Help and support are available for entrepreneurs who launched their business during the recent lockdowns, as well as for business owners who have made adaptations due to challenges posed by the pandemic.
Lancaster-based Katie Jenkins has launched V2Pi, a virtual assistant service, undertaking tasks such as general administration, data entry, marketing and streamlining procedures to make offices and systems run more efficiently. Katie can also help develop fundraising strategies and organise events and workshops.
‘The aim is to create much-needed headspace for the client who can then concentrate fully on their business or project,’ Katie explained. ‘Businesses can use my services on an ongoing basis or as a one-off.’
Katie herself conceived the idea for her virtual assistant business of all round support during lockdown.
‘I’ve been involved with several small businesses and I began to wonder where I could next use my skills. Once I mentioned that I was thinking about becoming a virtual assistant I immediately secured two great clients and more have come on board!’ she said.
‘It’s been inspiring to see how brave entrepreneurs have turned their part-time passions into fully-fledged businesses during these challenging times,’ Katie added.
‘As I know from my own experience as an entrepreneur – I created and launched and sell Dog Hair Day dog shampoo – it is easy to feel overwhelmed, particularly during those early days. Many ‘lockdown’ business owners will have put their heart and soul into their businesses, working 15 hour days seven days a week. Some will now need to regain some work-life balance. Many tasks can be outsourced and that’s where virtual assistants like me come in. The best tasks to outsource to a VA are those which will save the client the most time and that are repeatable.’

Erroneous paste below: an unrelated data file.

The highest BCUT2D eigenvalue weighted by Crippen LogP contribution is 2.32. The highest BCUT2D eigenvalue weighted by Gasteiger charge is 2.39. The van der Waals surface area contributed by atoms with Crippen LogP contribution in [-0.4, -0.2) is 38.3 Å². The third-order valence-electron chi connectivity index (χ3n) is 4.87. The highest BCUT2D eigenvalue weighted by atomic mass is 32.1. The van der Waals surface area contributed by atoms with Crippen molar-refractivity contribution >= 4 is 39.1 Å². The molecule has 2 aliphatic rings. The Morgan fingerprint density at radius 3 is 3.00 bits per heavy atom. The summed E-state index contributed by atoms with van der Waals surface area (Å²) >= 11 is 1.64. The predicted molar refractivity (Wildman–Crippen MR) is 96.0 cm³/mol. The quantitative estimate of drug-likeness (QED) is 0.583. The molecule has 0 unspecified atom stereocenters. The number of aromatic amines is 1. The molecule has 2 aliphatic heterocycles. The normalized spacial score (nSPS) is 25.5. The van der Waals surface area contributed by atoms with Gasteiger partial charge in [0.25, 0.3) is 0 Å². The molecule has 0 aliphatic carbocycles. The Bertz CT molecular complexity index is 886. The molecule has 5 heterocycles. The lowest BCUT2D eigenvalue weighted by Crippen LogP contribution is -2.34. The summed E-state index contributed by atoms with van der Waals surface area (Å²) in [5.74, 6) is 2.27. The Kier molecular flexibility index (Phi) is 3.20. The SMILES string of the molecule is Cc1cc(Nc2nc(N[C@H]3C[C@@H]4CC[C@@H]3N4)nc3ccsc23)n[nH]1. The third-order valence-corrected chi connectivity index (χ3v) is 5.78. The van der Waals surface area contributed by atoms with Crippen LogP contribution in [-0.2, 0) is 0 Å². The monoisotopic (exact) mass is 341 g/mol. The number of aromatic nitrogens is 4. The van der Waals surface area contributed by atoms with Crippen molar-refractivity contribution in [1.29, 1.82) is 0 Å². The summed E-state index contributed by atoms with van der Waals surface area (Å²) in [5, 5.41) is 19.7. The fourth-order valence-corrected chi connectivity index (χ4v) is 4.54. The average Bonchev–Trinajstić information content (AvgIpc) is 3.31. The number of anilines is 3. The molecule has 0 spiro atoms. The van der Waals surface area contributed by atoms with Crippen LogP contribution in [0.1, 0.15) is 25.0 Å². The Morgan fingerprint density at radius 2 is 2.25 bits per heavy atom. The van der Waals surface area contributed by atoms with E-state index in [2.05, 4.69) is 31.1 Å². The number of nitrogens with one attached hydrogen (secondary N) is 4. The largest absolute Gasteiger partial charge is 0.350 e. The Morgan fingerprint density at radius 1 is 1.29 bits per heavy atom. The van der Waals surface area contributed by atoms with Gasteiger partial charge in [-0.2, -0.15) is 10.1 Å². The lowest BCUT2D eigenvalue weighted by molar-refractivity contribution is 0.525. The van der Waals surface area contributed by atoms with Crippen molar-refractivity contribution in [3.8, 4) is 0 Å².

The virtual assistant market itself has blossomed over the last two years. The Society of Virtual Assistants, of which V2Pi is a member, says there are around 3,500 virtual assistants in the UK and, according to a 2020 survey the Society had 3,300 active members who provide support to approximately 20,000 SMEs. Around 95% of these virtual assistants work from home, although many, like Katie, can work on site by arrangement. *
‘I developed my business skills as a manager, marketing professional and also as a shop owner, over many years. I’ve worked for local authorities, in higher and further education and with private companies. Because I understand the problems SMEs and entrepreneurs face, my clients will always have me as someone to help them see the bigger picture and to bounce ideas off.’
Katie also works with long-established businesses. Some have expanded during the pandemic while others have downsized and shed staff but still need administrative support.
‘Outsourcing to a virtual assistant can help businesses save money,’ Katie said. ‘One of the biggest differences between an employee and virtual assistant is that we charge only for the hours we work. Built into an employee’s salary are things like desk space, office rental, heating, lighting, phones, pensions and holiday and sick pay.’